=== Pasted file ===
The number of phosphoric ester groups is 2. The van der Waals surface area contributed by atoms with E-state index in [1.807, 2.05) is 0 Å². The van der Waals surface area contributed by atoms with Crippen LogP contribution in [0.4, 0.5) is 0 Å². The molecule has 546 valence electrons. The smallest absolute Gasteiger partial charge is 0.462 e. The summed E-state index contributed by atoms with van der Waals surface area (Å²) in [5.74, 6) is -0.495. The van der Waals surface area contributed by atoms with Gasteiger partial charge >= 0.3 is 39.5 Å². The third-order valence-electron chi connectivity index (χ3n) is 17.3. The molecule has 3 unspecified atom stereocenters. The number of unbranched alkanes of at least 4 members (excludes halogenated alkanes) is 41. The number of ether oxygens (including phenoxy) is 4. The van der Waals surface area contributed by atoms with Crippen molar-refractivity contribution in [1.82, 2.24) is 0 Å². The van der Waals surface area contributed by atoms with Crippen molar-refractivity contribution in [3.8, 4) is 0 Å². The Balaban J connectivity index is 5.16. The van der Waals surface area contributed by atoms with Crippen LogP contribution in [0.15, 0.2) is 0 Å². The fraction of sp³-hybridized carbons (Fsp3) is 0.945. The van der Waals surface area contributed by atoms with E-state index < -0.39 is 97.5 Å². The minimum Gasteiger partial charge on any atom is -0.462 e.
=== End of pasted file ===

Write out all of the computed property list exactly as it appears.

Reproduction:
The number of phosphoric ester groups is 2. The van der Waals surface area contributed by atoms with E-state index in [1.807, 2.05) is 0 Å². The van der Waals surface area contributed by atoms with Crippen LogP contribution in [0.4, 0.5) is 0 Å². The molecule has 546 valence electrons. The smallest absolute Gasteiger partial charge is 0.462 e. The summed E-state index contributed by atoms with van der Waals surface area (Å²) in [5.74, 6) is -0.495. The van der Waals surface area contributed by atoms with Gasteiger partial charge >= 0.3 is 39.5 Å². The third-order valence-electron chi connectivity index (χ3n) is 17.3. The molecule has 3 unspecified atom stereocenters. The number of unbranched alkanes of at least 4 members (excludes halogenated alkanes) is 41. The number of ether oxygens (including phenoxy) is 4. The van der Waals surface area contributed by atoms with Crippen molar-refractivity contribution in [1.82, 2.24) is 0 Å². The van der Waals surface area contributed by atoms with Crippen molar-refractivity contribution in [3.8, 4) is 0 Å². The Balaban J connectivity index is 5.16. The van der Waals surface area contributed by atoms with Crippen LogP contribution in [0.15, 0.2) is 0 Å². The fraction of sp³-hybridized carbons (Fsp3) is 0.945. The van der Waals surface area contributed by atoms with E-state index < -0.39 is 97.5 Å². The minimum Gasteiger partial charge on any atom is -0.462 e.